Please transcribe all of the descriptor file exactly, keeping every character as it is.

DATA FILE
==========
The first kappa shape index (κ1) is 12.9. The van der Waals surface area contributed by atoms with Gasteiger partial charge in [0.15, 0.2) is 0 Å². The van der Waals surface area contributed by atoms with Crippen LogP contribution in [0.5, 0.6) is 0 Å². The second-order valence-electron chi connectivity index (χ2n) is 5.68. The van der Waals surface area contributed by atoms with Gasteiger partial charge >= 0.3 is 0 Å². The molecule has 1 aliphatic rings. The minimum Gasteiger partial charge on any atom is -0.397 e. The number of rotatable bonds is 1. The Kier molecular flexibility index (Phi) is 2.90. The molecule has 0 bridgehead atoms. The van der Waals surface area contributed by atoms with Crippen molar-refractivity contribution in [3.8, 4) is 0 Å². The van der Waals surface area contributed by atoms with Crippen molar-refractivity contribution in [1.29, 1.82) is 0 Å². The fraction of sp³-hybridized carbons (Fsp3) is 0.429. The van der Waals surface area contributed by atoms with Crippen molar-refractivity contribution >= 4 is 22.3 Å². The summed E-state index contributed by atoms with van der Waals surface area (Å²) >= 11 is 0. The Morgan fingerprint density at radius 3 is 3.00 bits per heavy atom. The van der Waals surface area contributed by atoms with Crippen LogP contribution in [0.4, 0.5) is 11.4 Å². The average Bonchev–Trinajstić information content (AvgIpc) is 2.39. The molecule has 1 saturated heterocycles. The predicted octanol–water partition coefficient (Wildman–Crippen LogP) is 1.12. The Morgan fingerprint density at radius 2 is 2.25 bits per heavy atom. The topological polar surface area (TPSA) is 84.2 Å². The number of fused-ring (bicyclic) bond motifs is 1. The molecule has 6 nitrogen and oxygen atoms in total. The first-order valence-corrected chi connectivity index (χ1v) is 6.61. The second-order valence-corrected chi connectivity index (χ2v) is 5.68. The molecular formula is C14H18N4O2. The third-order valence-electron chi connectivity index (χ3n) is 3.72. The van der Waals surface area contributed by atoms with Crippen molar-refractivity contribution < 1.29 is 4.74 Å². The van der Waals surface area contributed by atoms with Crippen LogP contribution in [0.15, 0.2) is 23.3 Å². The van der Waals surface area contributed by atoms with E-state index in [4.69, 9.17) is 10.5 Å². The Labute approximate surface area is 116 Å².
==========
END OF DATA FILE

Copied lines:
The first kappa shape index (κ1) is 12.9. The van der Waals surface area contributed by atoms with Gasteiger partial charge in [0.15, 0.2) is 0 Å². The van der Waals surface area contributed by atoms with Crippen LogP contribution in [0.5, 0.6) is 0 Å². The second-order valence-electron chi connectivity index (χ2n) is 5.68. The van der Waals surface area contributed by atoms with Gasteiger partial charge >= 0.3 is 0 Å². The molecule has 1 aliphatic rings. The minimum Gasteiger partial charge on any atom is -0.397 e. The number of rotatable bonds is 1. The Kier molecular flexibility index (Phi) is 2.90. The molecule has 0 bridgehead atoms. The van der Waals surface area contributed by atoms with Crippen molar-refractivity contribution in [3.8, 4) is 0 Å². The van der Waals surface area contributed by atoms with Crippen molar-refractivity contribution in [1.29, 1.82) is 0 Å². The fraction of sp³-hybridized carbons (Fsp3) is 0.429. The van der Waals surface area contributed by atoms with Crippen molar-refractivity contribution >= 4 is 22.3 Å². The summed E-state index contributed by atoms with van der Waals surface area (Å²) >= 11 is 0. The Morgan fingerprint density at radius 3 is 3.00 bits per heavy atom. The van der Waals surface area contributed by atoms with Crippen LogP contribution in [0.4, 0.5) is 11.4 Å². The average Bonchev–Trinajstić information content (AvgIpc) is 2.39. The molecule has 1 saturated heterocycles. The predicted octanol–water partition coefficient (Wildman–Crippen LogP) is 1.12. The Morgan fingerprint density at radius 2 is 2.25 bits per heavy atom. The topological polar surface area (TPSA) is 84.2 Å². The number of fused-ring (bicyclic) bond motifs is 1. The molecule has 6 nitrogen and oxygen atoms in total. The first-order valence-corrected chi connectivity index (χ1v) is 6.61. The second-order valence-corrected chi connectivity index (χ2v) is 5.68. The molecular formula is C14H18N4O2. The third-order valence-electron chi connectivity index (χ3n) is 3.72. The van der Waals surface area contributed by atoms with Crippen molar-refractivity contribution < 1.29 is 4.74 Å². The van der Waals surface area contributed by atoms with Crippen LogP contribution in [0.15, 0.2) is 23.3 Å². The van der Waals surface area contributed by atoms with E-state index in [4.69, 9.17) is 10.5 Å². The Labute approximate surface area is 116 Å².